Isaac hits close to home
Jessica Sewing | Collegio Reporter
Seven years after Hurricane Katrina hit, the Gulf Coast is preparing for another hit. Residents of the southernmost states are boarding up their windows and stocking up on supplies to wait out tropical storm Isaac.
Some PSU students, like Emily Seib, have family or friends who live in areas that are going to be hit by the storm. Seib has been continually checking the reports of what is going on with the storm and even refreshing the weather website every few minutes in case anything changes. Seib’s aunt went through Katrina back in 2005, and she says she thinks this storm will not be nearly as bad.
“I’m not too worried about them,” said Seib, freshman in nursing. “They’ve been through a lot worse. I’m worried about flooding more than anything else.”
Seib says that her family has a group chat going on their phones to all be updated with what is happening. She says her aunt texts photos and videos of where she is and what she’s doing. Her aunt plans to continue to stay at home and wait out the storm.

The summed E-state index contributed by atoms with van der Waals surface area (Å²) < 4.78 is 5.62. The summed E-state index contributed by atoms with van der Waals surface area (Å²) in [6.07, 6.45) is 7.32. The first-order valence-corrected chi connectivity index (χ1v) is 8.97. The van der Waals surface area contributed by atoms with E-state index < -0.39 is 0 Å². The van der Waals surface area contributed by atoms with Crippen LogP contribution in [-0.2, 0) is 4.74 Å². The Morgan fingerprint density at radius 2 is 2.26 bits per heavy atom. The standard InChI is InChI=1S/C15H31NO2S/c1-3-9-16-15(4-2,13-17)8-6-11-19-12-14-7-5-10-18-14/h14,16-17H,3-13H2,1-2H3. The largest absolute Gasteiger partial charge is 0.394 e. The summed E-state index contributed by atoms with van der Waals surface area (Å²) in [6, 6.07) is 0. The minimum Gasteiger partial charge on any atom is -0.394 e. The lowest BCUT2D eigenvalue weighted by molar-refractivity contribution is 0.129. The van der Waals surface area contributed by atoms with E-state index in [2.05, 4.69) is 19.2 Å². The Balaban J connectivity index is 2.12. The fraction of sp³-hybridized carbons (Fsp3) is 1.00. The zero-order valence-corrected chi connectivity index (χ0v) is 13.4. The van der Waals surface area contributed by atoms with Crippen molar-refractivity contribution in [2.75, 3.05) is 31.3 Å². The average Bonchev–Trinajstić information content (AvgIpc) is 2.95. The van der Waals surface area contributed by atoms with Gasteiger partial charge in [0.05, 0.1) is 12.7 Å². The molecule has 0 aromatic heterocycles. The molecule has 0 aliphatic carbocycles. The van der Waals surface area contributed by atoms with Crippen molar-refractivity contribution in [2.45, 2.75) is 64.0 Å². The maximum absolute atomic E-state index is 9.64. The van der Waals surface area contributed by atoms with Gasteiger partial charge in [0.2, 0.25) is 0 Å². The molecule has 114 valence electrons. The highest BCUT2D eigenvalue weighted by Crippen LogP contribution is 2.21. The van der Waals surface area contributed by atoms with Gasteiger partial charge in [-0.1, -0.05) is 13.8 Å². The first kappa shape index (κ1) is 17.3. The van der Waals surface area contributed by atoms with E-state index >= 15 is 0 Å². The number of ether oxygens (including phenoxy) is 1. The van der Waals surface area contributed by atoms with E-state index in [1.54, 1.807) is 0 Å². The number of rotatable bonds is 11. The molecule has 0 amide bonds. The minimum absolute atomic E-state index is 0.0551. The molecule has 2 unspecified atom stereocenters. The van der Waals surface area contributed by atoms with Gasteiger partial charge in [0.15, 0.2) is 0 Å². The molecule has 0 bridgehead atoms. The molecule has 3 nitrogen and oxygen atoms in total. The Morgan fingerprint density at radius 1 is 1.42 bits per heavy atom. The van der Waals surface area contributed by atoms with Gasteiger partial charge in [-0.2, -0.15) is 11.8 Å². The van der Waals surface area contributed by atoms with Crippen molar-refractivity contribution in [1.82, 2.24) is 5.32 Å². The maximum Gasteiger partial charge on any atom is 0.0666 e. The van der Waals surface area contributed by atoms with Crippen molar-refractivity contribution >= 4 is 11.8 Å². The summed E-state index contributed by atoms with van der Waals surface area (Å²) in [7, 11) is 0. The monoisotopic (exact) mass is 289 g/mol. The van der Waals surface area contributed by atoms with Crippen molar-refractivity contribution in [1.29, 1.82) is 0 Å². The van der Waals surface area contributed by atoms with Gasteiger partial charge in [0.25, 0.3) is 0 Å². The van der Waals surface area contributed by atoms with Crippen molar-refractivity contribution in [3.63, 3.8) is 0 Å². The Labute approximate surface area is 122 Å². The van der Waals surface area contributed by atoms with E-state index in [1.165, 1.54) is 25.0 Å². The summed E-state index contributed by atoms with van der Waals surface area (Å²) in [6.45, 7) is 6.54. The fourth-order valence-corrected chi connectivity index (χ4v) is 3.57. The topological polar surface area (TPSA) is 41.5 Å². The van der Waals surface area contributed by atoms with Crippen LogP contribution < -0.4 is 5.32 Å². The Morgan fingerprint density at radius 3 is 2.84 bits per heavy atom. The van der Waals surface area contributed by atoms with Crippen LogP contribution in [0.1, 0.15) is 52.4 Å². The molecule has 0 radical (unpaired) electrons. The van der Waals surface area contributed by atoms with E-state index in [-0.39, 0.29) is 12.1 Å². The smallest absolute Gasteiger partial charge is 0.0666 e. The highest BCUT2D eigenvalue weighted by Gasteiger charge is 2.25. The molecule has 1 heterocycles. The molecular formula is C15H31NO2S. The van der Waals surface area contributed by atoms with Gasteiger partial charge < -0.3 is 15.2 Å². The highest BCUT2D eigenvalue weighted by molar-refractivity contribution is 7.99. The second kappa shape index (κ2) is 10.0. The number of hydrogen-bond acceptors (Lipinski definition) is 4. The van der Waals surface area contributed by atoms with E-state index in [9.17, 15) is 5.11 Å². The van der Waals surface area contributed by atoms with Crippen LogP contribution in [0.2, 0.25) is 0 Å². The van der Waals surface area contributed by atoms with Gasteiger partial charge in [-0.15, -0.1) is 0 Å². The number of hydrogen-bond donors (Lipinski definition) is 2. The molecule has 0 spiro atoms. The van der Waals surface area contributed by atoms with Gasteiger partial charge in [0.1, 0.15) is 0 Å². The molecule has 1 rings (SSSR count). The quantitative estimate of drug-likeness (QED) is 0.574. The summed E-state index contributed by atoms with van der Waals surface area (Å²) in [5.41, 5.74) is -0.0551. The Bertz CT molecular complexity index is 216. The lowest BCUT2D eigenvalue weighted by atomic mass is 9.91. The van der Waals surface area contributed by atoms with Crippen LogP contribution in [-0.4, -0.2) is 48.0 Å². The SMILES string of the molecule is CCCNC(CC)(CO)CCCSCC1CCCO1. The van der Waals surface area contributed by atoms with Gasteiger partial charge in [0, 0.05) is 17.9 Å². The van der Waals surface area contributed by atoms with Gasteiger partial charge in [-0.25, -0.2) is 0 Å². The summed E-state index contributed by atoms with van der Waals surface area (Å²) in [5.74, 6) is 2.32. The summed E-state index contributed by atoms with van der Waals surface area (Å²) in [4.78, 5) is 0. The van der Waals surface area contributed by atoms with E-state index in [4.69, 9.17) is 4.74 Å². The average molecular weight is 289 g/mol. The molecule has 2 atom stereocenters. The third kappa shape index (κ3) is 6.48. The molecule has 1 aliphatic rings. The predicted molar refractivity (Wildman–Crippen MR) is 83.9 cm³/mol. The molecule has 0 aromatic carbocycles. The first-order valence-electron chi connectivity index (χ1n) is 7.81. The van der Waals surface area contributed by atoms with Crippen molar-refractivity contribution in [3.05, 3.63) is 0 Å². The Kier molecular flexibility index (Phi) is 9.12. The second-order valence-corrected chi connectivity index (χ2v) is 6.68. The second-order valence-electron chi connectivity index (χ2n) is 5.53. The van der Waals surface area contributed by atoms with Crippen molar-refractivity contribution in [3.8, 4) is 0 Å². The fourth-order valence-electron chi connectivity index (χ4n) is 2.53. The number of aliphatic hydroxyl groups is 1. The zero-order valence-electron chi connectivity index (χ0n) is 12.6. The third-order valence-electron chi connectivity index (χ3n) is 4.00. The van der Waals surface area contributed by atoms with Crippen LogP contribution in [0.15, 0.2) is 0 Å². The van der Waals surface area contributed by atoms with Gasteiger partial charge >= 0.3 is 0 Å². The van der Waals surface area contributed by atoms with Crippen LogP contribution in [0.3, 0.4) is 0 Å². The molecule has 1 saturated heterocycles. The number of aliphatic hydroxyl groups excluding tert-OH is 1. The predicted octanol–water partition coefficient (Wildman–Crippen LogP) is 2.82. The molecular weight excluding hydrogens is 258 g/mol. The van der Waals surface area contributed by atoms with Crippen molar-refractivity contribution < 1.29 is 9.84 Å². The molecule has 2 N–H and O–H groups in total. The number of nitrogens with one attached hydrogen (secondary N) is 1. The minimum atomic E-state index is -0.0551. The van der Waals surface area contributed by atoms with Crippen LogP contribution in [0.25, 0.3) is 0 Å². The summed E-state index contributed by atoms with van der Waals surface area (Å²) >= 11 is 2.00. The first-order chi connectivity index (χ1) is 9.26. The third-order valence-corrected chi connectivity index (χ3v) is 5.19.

New Orleans’ mayor issued a citywide curfew from dusk to dawn effective Wednesday night. The intense 70 mph winds, with gusts up to 84 mph, knocked out power to more than 600,000 homes and businesses.
Tropical storm Isaac is pounding cities with relentless rains. Some are predicting this will produce more rain than Katrina did.
A recent PSU graduate is experiencing the storm first-hand. Bruna Pinhoni moved from Pittsburg to Fort Lauderdale, Fla. after she graduated last spring. Over the weekend, Pinhoni attempted to stock up on supplies, but when she went to one of the local stores they were out of water, bread and bananas. She stayed home and tried to wait out the storm, but when Monday came she went into work.
“I didn’t know if I was suppose to go in,” Pinhoni said. “No one else went in except my boss and me.”
Pinhoni says that they were getting warnings of all kinds throughout the weekend: tornado, flood and hurricane warnings.
“The tornado warnings in Pitt scared me, but here it is so much more serious,” Pinhonia said. “I just didn’t know what to do or expect throughout this storm.”